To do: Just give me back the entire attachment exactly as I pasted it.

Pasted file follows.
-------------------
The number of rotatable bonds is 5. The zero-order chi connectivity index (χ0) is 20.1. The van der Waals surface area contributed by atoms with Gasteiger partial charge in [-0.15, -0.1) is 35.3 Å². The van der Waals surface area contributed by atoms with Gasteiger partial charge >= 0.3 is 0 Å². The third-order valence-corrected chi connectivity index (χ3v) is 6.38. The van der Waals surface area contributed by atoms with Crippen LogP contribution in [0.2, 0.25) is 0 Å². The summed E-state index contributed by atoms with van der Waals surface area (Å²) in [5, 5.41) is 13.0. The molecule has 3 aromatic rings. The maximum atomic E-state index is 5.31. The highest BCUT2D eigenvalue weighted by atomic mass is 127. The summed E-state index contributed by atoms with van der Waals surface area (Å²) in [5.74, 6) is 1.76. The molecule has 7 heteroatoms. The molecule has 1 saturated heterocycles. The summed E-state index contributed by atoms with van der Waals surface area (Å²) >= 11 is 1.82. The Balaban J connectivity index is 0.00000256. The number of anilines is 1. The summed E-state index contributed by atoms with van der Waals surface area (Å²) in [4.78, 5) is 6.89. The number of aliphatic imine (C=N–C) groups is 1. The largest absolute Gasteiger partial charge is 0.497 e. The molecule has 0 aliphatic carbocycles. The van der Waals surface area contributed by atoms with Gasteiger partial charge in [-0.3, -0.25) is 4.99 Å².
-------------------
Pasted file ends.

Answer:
The number of rotatable bonds is 5. The zero-order chi connectivity index (χ0) is 20.1. The van der Waals surface area contributed by atoms with Gasteiger partial charge in [-0.15, -0.1) is 35.3 Å². The van der Waals surface area contributed by atoms with Gasteiger partial charge >= 0.3 is 0 Å². The third-order valence-corrected chi connectivity index (χ3v) is 6.38. The van der Waals surface area contributed by atoms with Crippen LogP contribution in [0.2, 0.25) is 0 Å². The summed E-state index contributed by atoms with van der Waals surface area (Å²) in [5, 5.41) is 13.0. The molecule has 3 aromatic rings. The maximum atomic E-state index is 5.31. The highest BCUT2D eigenvalue weighted by atomic mass is 127. The summed E-state index contributed by atoms with van der Waals surface area (Å²) in [5.74, 6) is 1.76. The molecule has 7 heteroatoms. The molecule has 1 saturated heterocycles. The summed E-state index contributed by atoms with van der Waals surface area (Å²) >= 11 is 1.82. The Balaban J connectivity index is 0.00000256. The number of anilines is 1. The summed E-state index contributed by atoms with van der Waals surface area (Å²) in [4.78, 5) is 6.89. The number of aliphatic imine (C=N–C) groups is 1. The largest absolute Gasteiger partial charge is 0.497 e. The molecule has 0 aliphatic carbocycles. The van der Waals surface area contributed by atoms with Gasteiger partial charge in [-0.3, -0.25) is 4.99 Å².